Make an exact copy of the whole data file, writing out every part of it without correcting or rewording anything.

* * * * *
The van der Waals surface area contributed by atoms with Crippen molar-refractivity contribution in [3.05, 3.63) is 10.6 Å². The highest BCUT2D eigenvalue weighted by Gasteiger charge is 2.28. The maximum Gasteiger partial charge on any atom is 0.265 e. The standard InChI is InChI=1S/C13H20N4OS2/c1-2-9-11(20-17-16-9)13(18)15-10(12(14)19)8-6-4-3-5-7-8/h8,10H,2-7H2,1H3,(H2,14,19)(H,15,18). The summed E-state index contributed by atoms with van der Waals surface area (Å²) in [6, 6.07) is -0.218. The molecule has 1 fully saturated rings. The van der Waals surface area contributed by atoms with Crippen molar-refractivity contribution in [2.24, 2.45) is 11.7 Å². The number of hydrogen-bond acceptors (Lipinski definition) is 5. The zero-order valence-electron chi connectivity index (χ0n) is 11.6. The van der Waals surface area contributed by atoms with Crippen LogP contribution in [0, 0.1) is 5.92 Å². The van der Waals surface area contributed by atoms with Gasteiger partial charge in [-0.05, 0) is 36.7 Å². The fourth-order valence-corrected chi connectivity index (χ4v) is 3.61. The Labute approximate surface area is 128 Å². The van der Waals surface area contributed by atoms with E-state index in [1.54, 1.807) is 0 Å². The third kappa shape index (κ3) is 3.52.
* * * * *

The van der Waals surface area contributed by atoms with Crippen molar-refractivity contribution in [3.05, 3.63) is 10.6 Å². The highest BCUT2D eigenvalue weighted by Gasteiger charge is 2.28. The maximum Gasteiger partial charge on any atom is 0.265 e. The standard InChI is InChI=1S/C13H20N4OS2/c1-2-9-11(20-17-16-9)13(18)15-10(12(14)19)8-6-4-3-5-7-8/h8,10H,2-7H2,1H3,(H2,14,19)(H,15,18). The summed E-state index contributed by atoms with van der Waals surface area (Å²) in [6, 6.07) is -0.218. The molecule has 1 fully saturated rings. The van der Waals surface area contributed by atoms with Crippen molar-refractivity contribution in [2.24, 2.45) is 11.7 Å². The number of hydrogen-bond acceptors (Lipinski definition) is 5. The zero-order valence-electron chi connectivity index (χ0n) is 11.6. The van der Waals surface area contributed by atoms with Crippen LogP contribution in [0, 0.1) is 5.92 Å². The van der Waals surface area contributed by atoms with Gasteiger partial charge in [-0.05, 0) is 36.7 Å². The fourth-order valence-corrected chi connectivity index (χ4v) is 3.61. The Labute approximate surface area is 128 Å². The van der Waals surface area contributed by atoms with E-state index in [1.54, 1.807) is 0 Å². The third kappa shape index (κ3) is 3.52.